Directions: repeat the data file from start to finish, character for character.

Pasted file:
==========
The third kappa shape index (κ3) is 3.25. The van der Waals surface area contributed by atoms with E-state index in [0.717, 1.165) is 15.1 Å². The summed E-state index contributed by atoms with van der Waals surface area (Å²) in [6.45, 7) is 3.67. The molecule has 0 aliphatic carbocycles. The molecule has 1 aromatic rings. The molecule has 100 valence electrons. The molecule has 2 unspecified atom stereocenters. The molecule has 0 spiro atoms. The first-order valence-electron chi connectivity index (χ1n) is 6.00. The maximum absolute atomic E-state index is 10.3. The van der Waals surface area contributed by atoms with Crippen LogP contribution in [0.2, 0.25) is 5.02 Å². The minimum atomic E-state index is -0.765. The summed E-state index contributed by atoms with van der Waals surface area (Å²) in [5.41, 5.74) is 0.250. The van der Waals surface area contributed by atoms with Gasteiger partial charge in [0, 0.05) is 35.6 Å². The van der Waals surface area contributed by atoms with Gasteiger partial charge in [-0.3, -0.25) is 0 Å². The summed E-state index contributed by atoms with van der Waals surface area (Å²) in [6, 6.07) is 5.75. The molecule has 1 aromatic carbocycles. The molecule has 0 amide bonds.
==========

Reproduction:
The third kappa shape index (κ3) is 3.25. The van der Waals surface area contributed by atoms with E-state index in [0.717, 1.165) is 15.1 Å². The summed E-state index contributed by atoms with van der Waals surface area (Å²) in [6.45, 7) is 3.67. The molecule has 0 aliphatic carbocycles. The molecule has 1 aromatic rings. The molecule has 100 valence electrons. The molecule has 2 unspecified atom stereocenters. The molecule has 0 spiro atoms. The first-order valence-electron chi connectivity index (χ1n) is 6.00. The maximum absolute atomic E-state index is 10.3. The van der Waals surface area contributed by atoms with Crippen LogP contribution in [0.2, 0.25) is 5.02 Å². The minimum atomic E-state index is -0.765. The summed E-state index contributed by atoms with van der Waals surface area (Å²) in [5.41, 5.74) is 0.250. The van der Waals surface area contributed by atoms with Gasteiger partial charge in [0, 0.05) is 35.6 Å². The van der Waals surface area contributed by atoms with Gasteiger partial charge in [-0.3, -0.25) is 0 Å². The summed E-state index contributed by atoms with van der Waals surface area (Å²) in [6, 6.07) is 5.75. The molecule has 1 aromatic carbocycles. The molecule has 0 amide bonds.